Do you have a passion for media and think you can spot the next hit to dominate the airwaves? You could combine your love of music and banger-predicting abilities into the dream role of music programmer.
We spoke to Head of Music at Radio X and avid music fan, Mike Walsh, about the role of music programming, how to get involved and his own career.
What does a music programmer do?
The main role of a music programmer is to make sure a radio station is broadcasting the most competitive music log for its target audience. This involves playing the right songs in the right order to maximise its audience by getting the most amount of listeners listening for the most amount of time.
How does a programmer decide which songs are suitable for your station?
We look at what would appeal to our listeners. Firstly, we look at genre as Radio X has a largely indie/ alternative log that’s the genre we’re more likely to consider. We also look at age and gender of the target market, as Radio X is predominantly male listeners in their thirties, we play the music that is relevant to that market. Our listeners are also predominantly ABC1, which is important for Radio X as it is one of the highest levels of disposable income on commercial radio. It’s all about targeting and super serving that target. I believe that when you tighten the focus you broaden appeal. So when you focus on specifics you create a product that is so well honed that it becomes attractive to more people, sometimes even outside your target audience.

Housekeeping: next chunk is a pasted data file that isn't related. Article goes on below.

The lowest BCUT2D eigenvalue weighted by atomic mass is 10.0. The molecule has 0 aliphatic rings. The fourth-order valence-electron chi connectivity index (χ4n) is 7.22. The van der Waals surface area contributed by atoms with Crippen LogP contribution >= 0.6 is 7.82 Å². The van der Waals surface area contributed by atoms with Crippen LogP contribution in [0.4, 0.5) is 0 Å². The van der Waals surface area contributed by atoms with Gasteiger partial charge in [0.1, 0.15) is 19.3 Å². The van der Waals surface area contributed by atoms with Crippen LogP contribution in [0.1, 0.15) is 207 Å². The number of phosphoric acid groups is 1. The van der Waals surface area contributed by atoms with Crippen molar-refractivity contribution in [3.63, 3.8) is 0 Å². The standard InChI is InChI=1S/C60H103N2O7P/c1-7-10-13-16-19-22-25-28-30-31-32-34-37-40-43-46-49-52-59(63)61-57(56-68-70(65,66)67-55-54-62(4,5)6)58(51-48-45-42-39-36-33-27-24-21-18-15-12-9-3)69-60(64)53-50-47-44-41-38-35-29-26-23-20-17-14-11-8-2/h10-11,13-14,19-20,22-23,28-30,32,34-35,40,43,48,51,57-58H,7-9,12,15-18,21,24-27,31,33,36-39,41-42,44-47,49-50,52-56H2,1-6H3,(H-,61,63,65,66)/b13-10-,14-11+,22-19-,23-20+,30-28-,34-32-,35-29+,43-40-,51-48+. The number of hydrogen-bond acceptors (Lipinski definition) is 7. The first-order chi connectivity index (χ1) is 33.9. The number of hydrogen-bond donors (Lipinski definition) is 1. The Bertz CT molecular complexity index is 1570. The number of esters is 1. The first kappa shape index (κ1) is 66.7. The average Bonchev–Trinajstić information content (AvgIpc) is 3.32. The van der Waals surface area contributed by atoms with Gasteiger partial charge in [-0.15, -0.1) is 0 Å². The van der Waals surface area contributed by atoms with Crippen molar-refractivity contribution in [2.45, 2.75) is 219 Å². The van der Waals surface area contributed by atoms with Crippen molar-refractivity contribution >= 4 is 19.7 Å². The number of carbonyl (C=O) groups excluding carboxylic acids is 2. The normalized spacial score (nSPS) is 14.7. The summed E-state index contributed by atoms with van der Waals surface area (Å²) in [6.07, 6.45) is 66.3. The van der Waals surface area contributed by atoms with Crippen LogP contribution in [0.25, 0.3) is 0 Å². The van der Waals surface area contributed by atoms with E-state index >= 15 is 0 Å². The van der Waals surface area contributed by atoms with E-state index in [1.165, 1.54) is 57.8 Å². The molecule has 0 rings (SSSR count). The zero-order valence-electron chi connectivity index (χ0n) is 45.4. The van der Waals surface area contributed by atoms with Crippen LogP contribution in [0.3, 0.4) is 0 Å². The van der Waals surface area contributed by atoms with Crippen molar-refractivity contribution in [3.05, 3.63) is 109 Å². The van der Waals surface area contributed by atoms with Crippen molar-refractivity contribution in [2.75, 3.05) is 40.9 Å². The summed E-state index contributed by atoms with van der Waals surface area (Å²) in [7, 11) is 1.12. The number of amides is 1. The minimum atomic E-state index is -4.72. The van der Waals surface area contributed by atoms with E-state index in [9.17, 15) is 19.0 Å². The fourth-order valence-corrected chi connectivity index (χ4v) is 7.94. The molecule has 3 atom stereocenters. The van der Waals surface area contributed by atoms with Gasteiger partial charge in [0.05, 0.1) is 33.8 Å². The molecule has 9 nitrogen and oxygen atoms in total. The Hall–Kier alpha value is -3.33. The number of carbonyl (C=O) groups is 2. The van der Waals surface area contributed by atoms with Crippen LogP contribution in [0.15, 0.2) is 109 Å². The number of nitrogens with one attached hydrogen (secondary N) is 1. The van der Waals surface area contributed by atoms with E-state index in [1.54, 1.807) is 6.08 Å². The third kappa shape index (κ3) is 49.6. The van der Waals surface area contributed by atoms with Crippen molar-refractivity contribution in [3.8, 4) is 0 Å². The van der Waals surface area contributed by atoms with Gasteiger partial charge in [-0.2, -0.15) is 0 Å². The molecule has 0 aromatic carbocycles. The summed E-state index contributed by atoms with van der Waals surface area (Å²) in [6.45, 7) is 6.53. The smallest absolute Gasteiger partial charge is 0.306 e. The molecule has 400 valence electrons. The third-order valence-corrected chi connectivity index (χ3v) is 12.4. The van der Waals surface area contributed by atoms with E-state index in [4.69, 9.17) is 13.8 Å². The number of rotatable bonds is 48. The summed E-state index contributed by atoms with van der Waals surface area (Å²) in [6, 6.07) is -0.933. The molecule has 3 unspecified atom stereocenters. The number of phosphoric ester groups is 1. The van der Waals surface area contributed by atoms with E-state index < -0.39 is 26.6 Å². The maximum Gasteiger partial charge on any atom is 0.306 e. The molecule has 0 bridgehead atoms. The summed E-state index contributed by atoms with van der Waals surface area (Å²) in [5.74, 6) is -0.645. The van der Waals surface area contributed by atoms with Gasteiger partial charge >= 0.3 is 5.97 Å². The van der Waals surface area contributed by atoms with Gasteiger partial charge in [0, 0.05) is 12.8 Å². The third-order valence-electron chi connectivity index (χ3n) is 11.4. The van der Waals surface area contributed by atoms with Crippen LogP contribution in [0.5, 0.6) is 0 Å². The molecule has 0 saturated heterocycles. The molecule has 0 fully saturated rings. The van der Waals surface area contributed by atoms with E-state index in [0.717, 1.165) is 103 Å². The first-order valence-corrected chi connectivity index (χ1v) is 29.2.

What’s the best thing about your job?
Being a music fan, having the luxury of being surrounded by music on a daily basis is such a privilege and the opportunity to make a difference to an artist’s career is really special.
What’s the worst thing about your job?
As with most commercial radio, we are incredibly busy with very small teams. It can be difficult to find the time to do everything you need to do or want to do, and there is an overwhelming amount of new music to get through. I wish there was more time to listen to more new music.
What skills do you need to be a programmer?
You need an inexhaustible love of music and to have a constant hunger to find that track you think you can champion. When you receive several 100 tracks a week, it takes quite a lot of time and work to get through all of them and it needs to be driven by a genuine love of music and passion for discovering something special.
What is your career highlight so far?
It has to be ten years ago when I was given the role of Head of Music at Radio X. It was my dream job and still is.